Closer Look 2000
Entering Kindergarten: A Portrait of American Children When They Begin School
Noncognitive Aspects of School Readiness
How do risk factors affect noncognitive aspects of school readiness?
The ECLS-K analyses revealed negative relationships between the risk factors and children's health, social development, and behavior. The more risk factors a child has, the greater the chances that the child is rated by parents as in less than very good health, exhibits classroom conduct problems, and displays less positive approaches to learning. However, not all aspects of children's health and growth are linked in detrimental ways to the risk factors.
Risk factors are linked to poorer child health but not to impaired growth or coordination
Risk factors are generally associated with lower parent ratings of the child's health status and poorer performance on the assessment of fine motor development. Parents' ratings of child health reveal, for example:
- Whereas a majority of children from families with no risk factors (59 percent) are in excellent health, less than half of children from families with one risk factor (44 percent) or multiple risk factors (37 percent) are in comparable health (figure 14).
- Children are four to six times more likely to be described as in fair or poor health if they come from at-risk families than if they come from families with no risk factors.
The more risk factors a child has, the less likely that child is to display fine motor skills that are in the top third of the distribution (figure 15). On the direct assessment of skills involving an activity such as building a tower with blocks or copying designs with a pencil, for example:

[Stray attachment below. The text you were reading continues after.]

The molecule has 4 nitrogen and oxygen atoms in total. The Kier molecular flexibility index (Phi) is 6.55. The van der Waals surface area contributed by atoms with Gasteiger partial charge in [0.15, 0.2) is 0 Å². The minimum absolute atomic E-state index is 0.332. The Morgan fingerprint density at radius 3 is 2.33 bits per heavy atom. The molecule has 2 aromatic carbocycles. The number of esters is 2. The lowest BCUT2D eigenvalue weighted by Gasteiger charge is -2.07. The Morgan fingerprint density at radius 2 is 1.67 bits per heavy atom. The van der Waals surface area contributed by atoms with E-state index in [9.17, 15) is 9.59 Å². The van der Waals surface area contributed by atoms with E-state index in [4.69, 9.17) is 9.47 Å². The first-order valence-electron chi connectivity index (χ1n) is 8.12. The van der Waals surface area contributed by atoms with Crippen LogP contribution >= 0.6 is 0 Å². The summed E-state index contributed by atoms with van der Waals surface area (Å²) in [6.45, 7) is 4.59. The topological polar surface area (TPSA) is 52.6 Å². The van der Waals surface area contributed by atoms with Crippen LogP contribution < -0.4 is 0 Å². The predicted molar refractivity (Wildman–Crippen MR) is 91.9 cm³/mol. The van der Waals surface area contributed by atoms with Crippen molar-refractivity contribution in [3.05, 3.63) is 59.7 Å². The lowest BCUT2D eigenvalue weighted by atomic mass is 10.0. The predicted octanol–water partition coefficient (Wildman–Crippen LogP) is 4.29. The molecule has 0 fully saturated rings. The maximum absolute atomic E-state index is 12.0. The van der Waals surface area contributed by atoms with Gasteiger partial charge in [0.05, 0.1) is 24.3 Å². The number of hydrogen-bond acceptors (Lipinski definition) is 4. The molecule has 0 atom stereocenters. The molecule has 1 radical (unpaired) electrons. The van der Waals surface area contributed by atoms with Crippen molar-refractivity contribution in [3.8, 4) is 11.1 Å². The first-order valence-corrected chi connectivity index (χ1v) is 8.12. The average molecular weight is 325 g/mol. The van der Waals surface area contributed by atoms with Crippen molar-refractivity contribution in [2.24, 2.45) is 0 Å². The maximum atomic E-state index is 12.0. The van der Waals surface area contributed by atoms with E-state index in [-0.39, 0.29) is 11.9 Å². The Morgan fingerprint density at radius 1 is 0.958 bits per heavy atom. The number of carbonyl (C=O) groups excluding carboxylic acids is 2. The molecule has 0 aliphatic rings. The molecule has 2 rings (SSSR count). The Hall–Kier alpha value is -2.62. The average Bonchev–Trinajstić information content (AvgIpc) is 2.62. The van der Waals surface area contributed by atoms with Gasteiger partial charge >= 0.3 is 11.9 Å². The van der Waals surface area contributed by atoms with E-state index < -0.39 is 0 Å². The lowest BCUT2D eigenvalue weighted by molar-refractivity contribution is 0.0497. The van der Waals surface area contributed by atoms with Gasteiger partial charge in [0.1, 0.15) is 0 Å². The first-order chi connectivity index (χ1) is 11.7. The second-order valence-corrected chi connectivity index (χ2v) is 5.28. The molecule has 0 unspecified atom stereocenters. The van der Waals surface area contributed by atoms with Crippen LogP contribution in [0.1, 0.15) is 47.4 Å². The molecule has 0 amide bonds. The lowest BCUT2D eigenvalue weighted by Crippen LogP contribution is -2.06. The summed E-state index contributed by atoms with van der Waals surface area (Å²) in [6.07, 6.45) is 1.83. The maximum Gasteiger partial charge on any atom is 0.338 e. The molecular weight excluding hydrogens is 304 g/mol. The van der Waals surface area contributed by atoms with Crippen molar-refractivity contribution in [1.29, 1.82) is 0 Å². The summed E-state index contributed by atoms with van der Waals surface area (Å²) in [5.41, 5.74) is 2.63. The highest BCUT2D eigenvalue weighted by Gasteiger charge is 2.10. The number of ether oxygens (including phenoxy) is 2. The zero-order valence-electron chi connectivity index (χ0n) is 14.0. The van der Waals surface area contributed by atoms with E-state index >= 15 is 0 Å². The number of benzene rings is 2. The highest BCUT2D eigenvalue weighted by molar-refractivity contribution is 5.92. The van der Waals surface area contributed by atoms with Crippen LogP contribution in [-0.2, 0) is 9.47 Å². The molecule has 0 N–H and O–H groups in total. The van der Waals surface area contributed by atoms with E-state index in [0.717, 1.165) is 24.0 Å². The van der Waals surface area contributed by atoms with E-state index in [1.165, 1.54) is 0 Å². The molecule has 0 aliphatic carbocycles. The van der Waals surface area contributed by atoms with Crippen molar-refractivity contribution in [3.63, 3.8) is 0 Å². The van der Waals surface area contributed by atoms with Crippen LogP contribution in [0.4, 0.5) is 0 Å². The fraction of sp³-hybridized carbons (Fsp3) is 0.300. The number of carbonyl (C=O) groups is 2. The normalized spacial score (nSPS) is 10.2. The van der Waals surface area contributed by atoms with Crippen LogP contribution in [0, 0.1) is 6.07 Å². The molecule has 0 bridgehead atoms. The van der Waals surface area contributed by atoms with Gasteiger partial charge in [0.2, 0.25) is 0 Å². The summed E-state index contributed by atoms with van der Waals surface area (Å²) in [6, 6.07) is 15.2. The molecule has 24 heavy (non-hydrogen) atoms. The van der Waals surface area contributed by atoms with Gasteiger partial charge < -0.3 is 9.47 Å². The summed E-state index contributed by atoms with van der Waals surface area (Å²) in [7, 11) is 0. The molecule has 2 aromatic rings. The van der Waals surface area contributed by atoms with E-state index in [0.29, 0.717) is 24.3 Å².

- Twenty-six percent of children with multiple risk factors scored in the top third of the distribution on fine motor skills, compared with 30 percent of those with one risk factor, and 41 percent of those with no risk factors.
- Thirty-eight percent of children with multiple risks and 35 percent of children with a single risk factor scored in the lowest third of the distribution of fine motor skills. In contrast, 22 percent of children from families with none of the four risk factors did so. (Data not shown.)
Risk factors generally do not have negative associations with children's physical growth or gross motor development. The average height and weight of male kindergartners with a single family risk or even multiple risk factors are similar to the height and weight of boys from families with no risk factors (figure 16). However, females from families with one risk or multiple risks are, on average, one inch shorter and one pound heavier than females from families with no risk factors (figure 17). Children's performance on the assessment of gross motor development varies little with the number of family-risk factors (figure 15). However, the percentage of children in the lowest third of the distribution in gross motor performance is somewhat larger among children from families with one risk (29 percent) or multiple risks (28 percent) than among children from families with no risk factors (25 percent). (Data not shown.)
At-risk children are less likely to be socially adept and more likely to be aggressive